(SPONSORED CONTENT) Many people feel that a house isn’t really a “home” without a four-legged, furry friend. Companionship of a pet has been shown to build self-esteem in the elderly, increase cognitive alertness, and lift the spirits of people with Alzheimer’s. Often times, an animal can reach a person in a way that other people cannot.
Researchers have found that elderly individuals, who own a pet, visit the doctor less often than those without an animal companion. By giving an individual a sense of purpose and the responsibility for another life, pet owners seem better able to cope by themselves. Research found that the elderly without pets went to the doctor 16% more often. Pet owners visit the doctor less often with minor problems due to an overall sense of wellbeing and happiness.
A beloved animal can reduce depression and loneliness with unconditional love and acceptance for their owner. Pets can also help the elderly connect with other people. Social interaction is vital to the health of a senior citizen. Many people will stop to pet a dog or ask a neighbor about their cat, who might not otherwise reach out to them.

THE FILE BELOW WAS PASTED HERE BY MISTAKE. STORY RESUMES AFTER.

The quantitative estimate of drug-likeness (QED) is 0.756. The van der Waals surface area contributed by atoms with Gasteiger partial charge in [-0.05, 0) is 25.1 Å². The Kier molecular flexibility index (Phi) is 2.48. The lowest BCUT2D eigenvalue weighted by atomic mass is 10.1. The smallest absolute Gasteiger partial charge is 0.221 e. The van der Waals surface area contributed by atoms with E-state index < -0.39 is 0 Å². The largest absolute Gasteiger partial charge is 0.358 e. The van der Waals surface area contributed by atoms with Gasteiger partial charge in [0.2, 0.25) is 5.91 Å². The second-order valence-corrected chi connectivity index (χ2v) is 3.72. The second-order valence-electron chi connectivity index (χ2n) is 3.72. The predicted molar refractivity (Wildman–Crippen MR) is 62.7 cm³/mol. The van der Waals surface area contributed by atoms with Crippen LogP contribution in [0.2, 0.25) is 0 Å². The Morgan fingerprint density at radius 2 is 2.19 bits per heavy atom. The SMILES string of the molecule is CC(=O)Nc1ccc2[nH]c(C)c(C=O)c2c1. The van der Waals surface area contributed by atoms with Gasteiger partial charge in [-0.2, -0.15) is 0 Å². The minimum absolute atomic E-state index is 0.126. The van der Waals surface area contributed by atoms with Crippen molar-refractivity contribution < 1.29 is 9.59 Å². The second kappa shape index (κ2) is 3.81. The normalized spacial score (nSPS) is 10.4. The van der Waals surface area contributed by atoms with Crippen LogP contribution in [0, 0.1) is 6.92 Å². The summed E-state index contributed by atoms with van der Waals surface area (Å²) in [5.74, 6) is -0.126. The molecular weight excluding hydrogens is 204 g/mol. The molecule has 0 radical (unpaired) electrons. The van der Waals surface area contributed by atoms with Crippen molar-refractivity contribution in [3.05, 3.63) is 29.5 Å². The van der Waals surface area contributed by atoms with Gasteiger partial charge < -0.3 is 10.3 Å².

Any animal from the pound may find themselves in paradise with an aging companion with lots of love to give. But if you are considering a pet for your parent or loved one, make sure to carefully think about the temperament and age of a potential pet. A young puppy or kitten may be too high energy for a senior citizen with physical limitations. Food, litter, toys and vet visits can be a financial demand on a fixed budget. If your loved one can no longer drive, would they be able to get a new pet to regular vet appointments or to a groomer? A pet can be a great benefit, if it brings happiness and is not a burden.
If you own a well-behaved dog or mellow pet, it might be a good opportunity to bring your pet to your loved one’s home or assisted living community for a visit. A visiting pet can bring so much joy, laughter, cuddles, and licks. Animals can help to normalize an environment and make others at ease too. A pet can spark great memories for many residents and brighten their day.
The power of a pet can be physically, psychologically and socially beneficial for your aging loved one. If they have a pet, make sure they can sufficiently care for their own needs and those of their pet. If they don’t have a pet, would this be something that would add to their happiness and wellbeing? Whatever your specific situation might be, don’t underestimate the power that a furry, four-legged companion can have on your parent or aging loved one.
By Tom Laborde
CBS SF Bay Area’s Better Living
For more information, visit cbssf.com/betterliving